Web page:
White House: ‘No signs yet’ that Syria will end violence on refugees

The White House said Monday there have been “no signs yet” that Syrian President Bashar al-Assad's forces would stop their attacks as part of a proposed peace plan that’s supposed to begin Tuesday, as violence reportedly spilled over the Turkish border.

The Obama administration remains opposed to arming the Syrian opposition, White House press secretary Jay Carney said Monday, resisting calls from some in Congress to take a more active role in Syria.

ADVERTISEMENT
Assad’s government forces are supposed to withdraw from major cities Tuesday and halt all violence by Thursday under a six-point peace plan from U.N.-Arab League envoy Kofi Annan that Assad had agreed to.

But the continued violence Monday — as well as new demands from Assad for opposition forces to provide written guarantees they will lay down their arms — put the peace plan’s success in jeopardy.

Carney said the Obama administration was “outraged” by reports that the Syrian military had fired on refugees in Turkey.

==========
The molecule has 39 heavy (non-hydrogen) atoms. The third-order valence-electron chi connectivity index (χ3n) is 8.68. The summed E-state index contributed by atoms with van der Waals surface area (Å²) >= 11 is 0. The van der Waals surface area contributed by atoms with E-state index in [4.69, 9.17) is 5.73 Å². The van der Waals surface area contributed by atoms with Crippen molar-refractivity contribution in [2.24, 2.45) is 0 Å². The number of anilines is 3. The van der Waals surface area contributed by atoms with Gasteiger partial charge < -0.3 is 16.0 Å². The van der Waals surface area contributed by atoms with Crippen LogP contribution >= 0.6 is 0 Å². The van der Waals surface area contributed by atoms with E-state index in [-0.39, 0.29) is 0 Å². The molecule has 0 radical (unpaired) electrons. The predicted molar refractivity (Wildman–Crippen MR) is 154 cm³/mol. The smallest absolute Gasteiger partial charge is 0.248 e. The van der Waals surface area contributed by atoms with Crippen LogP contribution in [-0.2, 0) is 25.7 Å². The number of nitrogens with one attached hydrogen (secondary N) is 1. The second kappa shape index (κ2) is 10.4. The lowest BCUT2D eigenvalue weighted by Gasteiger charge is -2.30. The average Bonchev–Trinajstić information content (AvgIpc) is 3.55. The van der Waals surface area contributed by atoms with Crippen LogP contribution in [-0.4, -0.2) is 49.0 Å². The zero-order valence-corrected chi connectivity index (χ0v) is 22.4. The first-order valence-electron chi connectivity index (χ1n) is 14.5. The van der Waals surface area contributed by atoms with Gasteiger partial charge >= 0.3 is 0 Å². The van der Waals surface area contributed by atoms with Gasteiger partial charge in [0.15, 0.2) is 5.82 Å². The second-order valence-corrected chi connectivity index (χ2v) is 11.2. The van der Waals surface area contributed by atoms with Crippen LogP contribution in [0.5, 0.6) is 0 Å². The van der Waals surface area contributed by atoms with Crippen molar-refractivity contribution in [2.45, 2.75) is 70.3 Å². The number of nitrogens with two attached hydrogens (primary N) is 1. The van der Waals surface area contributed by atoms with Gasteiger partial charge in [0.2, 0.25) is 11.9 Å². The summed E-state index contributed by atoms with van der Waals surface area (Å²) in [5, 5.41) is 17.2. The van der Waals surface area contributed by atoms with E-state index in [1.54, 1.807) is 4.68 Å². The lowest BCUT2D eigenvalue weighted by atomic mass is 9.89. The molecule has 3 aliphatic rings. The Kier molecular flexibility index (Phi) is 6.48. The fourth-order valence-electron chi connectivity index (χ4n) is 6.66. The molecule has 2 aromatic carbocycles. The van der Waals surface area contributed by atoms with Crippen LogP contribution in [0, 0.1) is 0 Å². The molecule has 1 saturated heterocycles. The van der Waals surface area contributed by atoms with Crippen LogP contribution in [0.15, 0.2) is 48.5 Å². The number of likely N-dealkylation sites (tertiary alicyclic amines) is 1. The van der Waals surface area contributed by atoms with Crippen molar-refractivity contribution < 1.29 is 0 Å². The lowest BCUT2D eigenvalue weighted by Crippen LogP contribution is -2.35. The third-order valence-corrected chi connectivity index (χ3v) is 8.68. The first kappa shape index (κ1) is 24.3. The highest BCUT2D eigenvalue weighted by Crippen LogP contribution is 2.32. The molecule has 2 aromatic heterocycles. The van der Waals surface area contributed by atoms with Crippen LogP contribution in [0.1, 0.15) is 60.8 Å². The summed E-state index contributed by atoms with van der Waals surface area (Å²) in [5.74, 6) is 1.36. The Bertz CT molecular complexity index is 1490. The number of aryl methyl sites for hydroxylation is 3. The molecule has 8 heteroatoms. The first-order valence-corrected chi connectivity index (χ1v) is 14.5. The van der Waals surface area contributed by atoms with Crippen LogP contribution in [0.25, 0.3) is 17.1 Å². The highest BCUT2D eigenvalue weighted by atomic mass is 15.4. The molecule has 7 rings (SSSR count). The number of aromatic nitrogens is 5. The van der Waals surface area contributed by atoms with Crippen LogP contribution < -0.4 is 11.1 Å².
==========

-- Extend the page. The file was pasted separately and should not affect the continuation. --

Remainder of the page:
“We condemn all the attacks that have been launched, the brutal violence against the Syrian people, and we certainly have seen no signs yet of the Assad regime abiding by its commitments, which is obviously quite unfortunate,” Carney said at Monday’s White House press briefing.

Carney said the administration remains opposed to providing military aid to the opposition, and it is awaiting Annan’s assessment of the situation in Syria after Tuesday’s deadline.

“Our position on providing military aid has not changed,” Carney said. “We do not believe it is at this time the right approach because further militarization would potentially have negative consequences.”

Carney said the administration is “providing humanitarian assistance and working with humanitarian partners to provide other forms of non-lethal assistance to the opposition.

“We are working at helping the opposition organize and unify,” he said.

Some in Congress, particularly Sens. John McCain (R-Ariz.), Joe Lieberman (I-Conn.) and Lindsey Graham (R-S.C.), have criticized the Obama administration for not doing more in Syria.

McCain has called for a U.S.-led international coalition to launch air strikes to help the opposition, similar to the way the United States helped oust Libyan leader Moammar Gadhafi.

McCain and Lieberman are currently in Turkey during the congressional recess, and they met with the Syrian National Council and other opposition leaders, McCain tweeted.

The senators also met with Turkish President Abdullah Gül, with whom McCain said they had a “positive and frank discussion on the Syrian crisis.”